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Comments from our Foolish Readers

Help us keep this a respectfully Foolish area! This is a place for our readers to discuss, debate, and learn more about the Foolish investing topic you read about above. Help us keep it clean and safe. If you believe a comment is abusive or otherwise violates our Fool's Rules, please report it via the Report this Comment Report this Comment icon found on every comment.

  • Report this Comment On June 23, 2013, at 10:45 AM, Hollymachro wrote:

    The theory is, spend the money, or lose it.

    The defense department like any other government agency, spends all the money in their budget

    Otherwise there will be no justification for next year to ask the same or more amounts. So why to ask

    For money if you don’t need it? Well its power, the bigger your budget, the more power the department have. Notice! They spent little over the weekly budget. This applies to all Government agencies’.

    The sad part in this case besides wasting tax payer’s money is, giving it away to other countries.

    The Congress should put a stop to all the Government waste and lower our taxes.

    It’s your Money, stand up and speak.

  • Report this Comment On June 23, 2013, at 3:35 PM, Itsjustmeagain wrote:

    What I don't understand is why buy Russian and Brazil?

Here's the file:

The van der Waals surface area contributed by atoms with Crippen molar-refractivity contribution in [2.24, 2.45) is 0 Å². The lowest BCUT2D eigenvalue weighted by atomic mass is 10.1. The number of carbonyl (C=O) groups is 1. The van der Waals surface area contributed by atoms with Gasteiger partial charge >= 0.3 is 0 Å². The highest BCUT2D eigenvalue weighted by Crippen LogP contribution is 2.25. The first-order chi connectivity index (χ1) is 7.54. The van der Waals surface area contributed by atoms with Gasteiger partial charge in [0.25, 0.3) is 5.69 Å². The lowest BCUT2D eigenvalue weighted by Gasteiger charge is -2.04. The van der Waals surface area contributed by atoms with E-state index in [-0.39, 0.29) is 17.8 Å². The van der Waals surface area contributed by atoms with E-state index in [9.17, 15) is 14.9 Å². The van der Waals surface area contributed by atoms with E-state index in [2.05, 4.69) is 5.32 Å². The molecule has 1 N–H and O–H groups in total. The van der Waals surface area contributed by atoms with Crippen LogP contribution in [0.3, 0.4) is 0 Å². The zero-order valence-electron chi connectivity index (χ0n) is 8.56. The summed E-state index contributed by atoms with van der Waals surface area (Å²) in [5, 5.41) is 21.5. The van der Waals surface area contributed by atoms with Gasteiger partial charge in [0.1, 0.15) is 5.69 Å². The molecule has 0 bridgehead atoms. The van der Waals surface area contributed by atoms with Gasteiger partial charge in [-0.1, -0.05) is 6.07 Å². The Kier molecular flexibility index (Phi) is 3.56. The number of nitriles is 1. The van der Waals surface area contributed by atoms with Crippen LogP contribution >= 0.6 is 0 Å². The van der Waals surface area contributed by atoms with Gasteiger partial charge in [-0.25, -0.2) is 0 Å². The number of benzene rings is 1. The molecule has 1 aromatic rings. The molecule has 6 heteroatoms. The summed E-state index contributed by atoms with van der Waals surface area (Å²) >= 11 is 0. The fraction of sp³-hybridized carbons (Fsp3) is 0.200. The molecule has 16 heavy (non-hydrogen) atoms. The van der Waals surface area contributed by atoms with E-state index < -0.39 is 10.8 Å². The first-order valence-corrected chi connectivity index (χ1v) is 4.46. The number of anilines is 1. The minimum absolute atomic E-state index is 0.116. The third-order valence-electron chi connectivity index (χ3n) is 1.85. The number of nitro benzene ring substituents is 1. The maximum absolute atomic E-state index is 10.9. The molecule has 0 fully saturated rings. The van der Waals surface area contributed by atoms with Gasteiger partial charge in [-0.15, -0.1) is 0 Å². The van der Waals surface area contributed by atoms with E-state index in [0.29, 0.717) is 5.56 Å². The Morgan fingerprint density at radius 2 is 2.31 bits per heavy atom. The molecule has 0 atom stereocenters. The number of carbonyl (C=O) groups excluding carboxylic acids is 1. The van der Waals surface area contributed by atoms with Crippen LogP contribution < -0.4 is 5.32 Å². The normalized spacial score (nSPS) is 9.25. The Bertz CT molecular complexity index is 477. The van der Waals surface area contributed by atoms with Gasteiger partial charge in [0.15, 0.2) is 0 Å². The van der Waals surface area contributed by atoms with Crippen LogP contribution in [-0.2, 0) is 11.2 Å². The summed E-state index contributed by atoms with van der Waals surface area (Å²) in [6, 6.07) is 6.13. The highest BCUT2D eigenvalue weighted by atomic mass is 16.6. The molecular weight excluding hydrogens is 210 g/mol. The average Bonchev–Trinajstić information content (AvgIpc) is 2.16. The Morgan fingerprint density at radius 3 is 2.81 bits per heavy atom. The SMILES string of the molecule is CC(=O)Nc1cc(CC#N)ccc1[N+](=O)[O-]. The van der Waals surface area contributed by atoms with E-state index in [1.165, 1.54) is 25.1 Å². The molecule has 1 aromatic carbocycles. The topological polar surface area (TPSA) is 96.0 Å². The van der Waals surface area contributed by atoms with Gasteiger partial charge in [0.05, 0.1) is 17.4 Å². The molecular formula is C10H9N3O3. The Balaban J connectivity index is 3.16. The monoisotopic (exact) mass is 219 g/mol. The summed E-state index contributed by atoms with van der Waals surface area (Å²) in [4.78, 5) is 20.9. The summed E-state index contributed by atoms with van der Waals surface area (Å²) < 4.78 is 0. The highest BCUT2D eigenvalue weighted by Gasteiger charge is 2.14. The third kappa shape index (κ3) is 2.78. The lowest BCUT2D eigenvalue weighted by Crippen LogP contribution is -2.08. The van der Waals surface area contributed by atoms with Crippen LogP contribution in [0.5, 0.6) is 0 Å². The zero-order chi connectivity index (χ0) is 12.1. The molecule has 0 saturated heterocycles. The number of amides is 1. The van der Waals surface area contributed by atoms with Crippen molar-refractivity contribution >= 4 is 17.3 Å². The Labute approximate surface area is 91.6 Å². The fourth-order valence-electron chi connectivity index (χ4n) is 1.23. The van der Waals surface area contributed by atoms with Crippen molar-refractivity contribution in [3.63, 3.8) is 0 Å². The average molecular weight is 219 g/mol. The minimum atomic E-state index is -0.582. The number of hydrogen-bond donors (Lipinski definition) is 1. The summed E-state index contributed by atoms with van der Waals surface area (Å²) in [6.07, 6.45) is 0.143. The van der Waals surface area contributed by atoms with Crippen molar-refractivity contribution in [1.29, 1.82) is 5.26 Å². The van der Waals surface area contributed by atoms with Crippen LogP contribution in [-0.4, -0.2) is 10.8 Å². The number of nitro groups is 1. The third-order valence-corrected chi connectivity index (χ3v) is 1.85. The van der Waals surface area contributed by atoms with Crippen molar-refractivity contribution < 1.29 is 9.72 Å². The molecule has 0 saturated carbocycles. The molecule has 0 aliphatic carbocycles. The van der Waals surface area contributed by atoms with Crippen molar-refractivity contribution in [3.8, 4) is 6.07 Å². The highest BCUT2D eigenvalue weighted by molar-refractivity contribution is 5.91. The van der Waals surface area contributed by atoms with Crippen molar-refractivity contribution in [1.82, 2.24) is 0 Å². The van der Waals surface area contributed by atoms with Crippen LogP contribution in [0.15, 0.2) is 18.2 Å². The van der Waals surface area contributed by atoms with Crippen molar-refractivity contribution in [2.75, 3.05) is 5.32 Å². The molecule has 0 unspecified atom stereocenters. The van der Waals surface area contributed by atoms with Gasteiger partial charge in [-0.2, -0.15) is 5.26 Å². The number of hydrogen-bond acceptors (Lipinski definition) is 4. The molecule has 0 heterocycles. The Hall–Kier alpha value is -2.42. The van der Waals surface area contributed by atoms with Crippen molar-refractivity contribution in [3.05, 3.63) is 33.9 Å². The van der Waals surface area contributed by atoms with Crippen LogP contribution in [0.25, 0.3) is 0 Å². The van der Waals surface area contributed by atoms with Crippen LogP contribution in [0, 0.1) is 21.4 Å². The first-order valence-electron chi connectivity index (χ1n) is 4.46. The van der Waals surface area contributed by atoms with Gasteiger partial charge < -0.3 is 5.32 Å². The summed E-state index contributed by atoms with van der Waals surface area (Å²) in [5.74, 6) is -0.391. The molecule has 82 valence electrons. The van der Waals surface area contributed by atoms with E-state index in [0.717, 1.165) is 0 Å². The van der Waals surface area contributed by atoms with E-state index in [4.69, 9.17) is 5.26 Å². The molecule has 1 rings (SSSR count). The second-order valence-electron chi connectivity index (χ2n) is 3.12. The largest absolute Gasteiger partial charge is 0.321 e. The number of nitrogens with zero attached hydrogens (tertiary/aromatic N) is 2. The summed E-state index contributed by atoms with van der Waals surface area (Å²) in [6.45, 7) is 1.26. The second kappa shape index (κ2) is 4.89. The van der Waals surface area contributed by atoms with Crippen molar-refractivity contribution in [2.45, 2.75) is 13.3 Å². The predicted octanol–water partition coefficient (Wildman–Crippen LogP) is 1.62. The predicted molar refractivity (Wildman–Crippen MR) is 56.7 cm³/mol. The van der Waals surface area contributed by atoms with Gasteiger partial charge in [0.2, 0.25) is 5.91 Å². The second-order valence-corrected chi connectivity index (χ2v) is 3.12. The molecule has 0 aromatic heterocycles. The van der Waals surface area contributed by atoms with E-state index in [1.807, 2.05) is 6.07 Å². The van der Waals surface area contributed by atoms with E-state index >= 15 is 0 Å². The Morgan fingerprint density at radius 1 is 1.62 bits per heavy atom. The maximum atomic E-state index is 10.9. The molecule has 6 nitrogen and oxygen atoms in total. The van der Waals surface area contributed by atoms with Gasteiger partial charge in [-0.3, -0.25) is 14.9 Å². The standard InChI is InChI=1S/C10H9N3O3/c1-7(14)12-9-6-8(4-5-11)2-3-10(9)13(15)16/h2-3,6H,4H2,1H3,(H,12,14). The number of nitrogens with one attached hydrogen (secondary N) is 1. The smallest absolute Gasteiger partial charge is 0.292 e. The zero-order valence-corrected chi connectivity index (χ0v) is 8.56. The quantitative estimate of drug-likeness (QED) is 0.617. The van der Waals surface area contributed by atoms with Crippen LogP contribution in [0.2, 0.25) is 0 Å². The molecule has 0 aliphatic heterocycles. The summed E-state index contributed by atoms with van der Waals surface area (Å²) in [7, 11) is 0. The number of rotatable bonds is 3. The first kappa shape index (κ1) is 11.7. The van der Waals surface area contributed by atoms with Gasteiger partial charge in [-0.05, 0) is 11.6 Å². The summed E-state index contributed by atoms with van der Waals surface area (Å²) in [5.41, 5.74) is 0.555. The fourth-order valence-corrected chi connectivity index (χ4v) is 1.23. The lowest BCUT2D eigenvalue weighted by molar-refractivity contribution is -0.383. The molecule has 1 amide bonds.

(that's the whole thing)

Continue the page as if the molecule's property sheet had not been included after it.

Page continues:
If we bought US and gave it to them, we could recover some in taxes and jobs.

    The Camp David Accord between Egypt and Israel provided millions yearly to each country, but they had to buy US.

  • Report this Comment On June 23, 2013, at 3:48 PM, gimmethefacts wrote:

    Does anyone but me see the ludicrousness of this article about where 'Our American Taxes' are going this week? Pentagon budget of let's just round it off to $1.5 billion contracts that benefit Russia, Brazil and least of all Afghanistan there is not a dime in their that says America will be safe from the Pentagon spending. This just boils my blood, I say stop the damn war budget that does not take care of Americans and really does nothing to protect the U.S and let's start taking care of America!!! This war machine needs to wind down and yet they just keep America in fear so the powers that be and all their crony big corporations can make money off of the working class tax payers. I have absolutely nothing more to give and remain broke because of Congresses lackadaisical funding for our needs and this military budget that does not and never has protected, 'We the People'! The world is no better off for America trying to play policeman, in fact it seems like a powder keg on the brink while most Americans are barely surviving to live.